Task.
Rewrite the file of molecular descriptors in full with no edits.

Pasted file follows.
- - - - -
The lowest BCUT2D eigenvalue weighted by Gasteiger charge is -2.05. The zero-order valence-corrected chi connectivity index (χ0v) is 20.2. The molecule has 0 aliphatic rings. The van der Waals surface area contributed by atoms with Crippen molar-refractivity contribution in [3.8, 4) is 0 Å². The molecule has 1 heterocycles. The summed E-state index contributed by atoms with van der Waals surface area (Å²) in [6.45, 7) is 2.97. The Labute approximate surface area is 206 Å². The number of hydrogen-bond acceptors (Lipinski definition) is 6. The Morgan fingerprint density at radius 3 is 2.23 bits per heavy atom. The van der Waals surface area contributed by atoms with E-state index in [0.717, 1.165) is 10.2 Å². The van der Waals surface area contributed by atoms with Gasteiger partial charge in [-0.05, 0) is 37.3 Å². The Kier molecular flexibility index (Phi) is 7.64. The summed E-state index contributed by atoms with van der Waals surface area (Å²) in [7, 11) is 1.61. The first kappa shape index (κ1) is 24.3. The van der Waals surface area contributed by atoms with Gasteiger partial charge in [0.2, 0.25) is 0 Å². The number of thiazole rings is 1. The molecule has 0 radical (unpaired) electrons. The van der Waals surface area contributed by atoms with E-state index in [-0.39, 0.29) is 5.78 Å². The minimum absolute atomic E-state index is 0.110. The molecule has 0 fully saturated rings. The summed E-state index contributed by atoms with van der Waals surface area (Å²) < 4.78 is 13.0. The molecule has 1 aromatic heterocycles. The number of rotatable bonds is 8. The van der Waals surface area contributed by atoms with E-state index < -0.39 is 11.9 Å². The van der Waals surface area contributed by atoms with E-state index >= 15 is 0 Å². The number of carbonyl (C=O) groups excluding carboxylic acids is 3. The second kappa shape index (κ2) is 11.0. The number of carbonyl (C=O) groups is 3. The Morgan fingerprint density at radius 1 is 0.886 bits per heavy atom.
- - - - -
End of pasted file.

The lowest BCUT2D eigenvalue weighted by Gasteiger charge is -2.05. The zero-order valence-corrected chi connectivity index (χ0v) is 20.2. The molecule has 0 aliphatic rings. The van der Waals surface area contributed by atoms with Crippen molar-refractivity contribution in [3.8, 4) is 0 Å². The molecule has 1 heterocycles. The summed E-state index contributed by atoms with van der Waals surface area (Å²) in [6.45, 7) is 2.97. The Labute approximate surface area is 206 Å². The number of hydrogen-bond acceptors (Lipinski definition) is 6. The Morgan fingerprint density at radius 3 is 2.23 bits per heavy atom. The van der Waals surface area contributed by atoms with E-state index in [0.717, 1.165) is 10.2 Å². The van der Waals surface area contributed by atoms with Gasteiger partial charge in [-0.05, 0) is 37.3 Å². The Kier molecular flexibility index (Phi) is 7.64. The summed E-state index contributed by atoms with van der Waals surface area (Å²) in [7, 11) is 1.61. The first kappa shape index (κ1) is 24.3. The van der Waals surface area contributed by atoms with Gasteiger partial charge in [0.2, 0.25) is 0 Å². The number of thiazole rings is 1. The molecule has 0 radical (unpaired) electrons. The van der Waals surface area contributed by atoms with E-state index in [-0.39, 0.29) is 5.78 Å². The minimum absolute atomic E-state index is 0.110. The molecule has 0 fully saturated rings. The summed E-state index contributed by atoms with van der Waals surface area (Å²) < 4.78 is 13.0. The molecule has 1 aromatic heterocycles. The number of rotatable bonds is 8. The van der Waals surface area contributed by atoms with E-state index < -0.39 is 11.9 Å². The van der Waals surface area contributed by atoms with E-state index >= 15 is 0 Å². The number of carbonyl (C=O) groups excluding carboxylic acids is 3. The second kappa shape index (κ2) is 11.0. The number of carbonyl (C=O) groups is 3. The Morgan fingerprint density at radius 1 is 0.886 bits per heavy atom.